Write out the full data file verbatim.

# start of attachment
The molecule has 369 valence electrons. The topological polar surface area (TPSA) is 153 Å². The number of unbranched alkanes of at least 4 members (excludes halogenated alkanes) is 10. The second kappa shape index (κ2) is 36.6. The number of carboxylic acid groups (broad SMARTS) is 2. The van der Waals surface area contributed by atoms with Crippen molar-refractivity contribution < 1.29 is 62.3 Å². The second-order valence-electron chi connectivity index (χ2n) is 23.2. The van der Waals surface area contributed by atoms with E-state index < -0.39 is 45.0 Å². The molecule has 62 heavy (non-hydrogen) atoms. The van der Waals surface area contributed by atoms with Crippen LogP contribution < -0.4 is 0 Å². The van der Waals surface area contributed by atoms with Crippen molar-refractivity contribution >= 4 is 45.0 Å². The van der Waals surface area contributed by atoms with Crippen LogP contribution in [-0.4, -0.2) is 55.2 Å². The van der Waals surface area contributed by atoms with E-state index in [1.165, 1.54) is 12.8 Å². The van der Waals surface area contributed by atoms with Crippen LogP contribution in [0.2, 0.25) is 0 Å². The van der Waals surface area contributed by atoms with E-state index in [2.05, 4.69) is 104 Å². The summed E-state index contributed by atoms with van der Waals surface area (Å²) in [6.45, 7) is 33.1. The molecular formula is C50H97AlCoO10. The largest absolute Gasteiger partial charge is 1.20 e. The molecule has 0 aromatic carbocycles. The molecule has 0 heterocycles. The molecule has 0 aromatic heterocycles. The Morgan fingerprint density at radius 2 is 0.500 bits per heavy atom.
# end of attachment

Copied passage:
The molecule has 369 valence electrons. The topological polar surface area (TPSA) is 153 Å². The number of unbranched alkanes of at least 4 members (excludes halogenated alkanes) is 10. The second kappa shape index (κ2) is 36.6. The number of carboxylic acid groups (broad SMARTS) is 2. The van der Waals surface area contributed by atoms with Crippen molar-refractivity contribution < 1.29 is 62.3 Å². The second-order valence-electron chi connectivity index (χ2n) is 23.2. The van der Waals surface area contributed by atoms with E-state index < -0.39 is 45.0 Å². The molecule has 62 heavy (non-hydrogen) atoms. The van der Waals surface area contributed by atoms with Crippen LogP contribution < -0.4 is 0 Å². The van der Waals surface area contributed by atoms with Crippen molar-refractivity contribution >= 4 is 45.0 Å². The van der Waals surface area contributed by atoms with Crippen LogP contribution in [-0.4, -0.2) is 55.2 Å². The van der Waals surface area contributed by atoms with E-state index in [1.165, 1.54) is 12.8 Å². The van der Waals surface area contributed by atoms with Crippen LogP contribution in [0.2, 0.25) is 0 Å². The van der Waals surface area contributed by atoms with E-state index in [2.05, 4.69) is 104 Å². The summed E-state index contributed by atoms with van der Waals surface area (Å²) in [6.45, 7) is 33.1. The molecular formula is C50H97AlCoO10. The largest absolute Gasteiger partial charge is 1.20 e. The molecule has 0 aromatic carbocycles. The molecule has 0 heterocycles. The molecule has 0 aromatic heterocycles. The Morgan fingerprint density at radius 2 is 0.500 bits per heavy atom.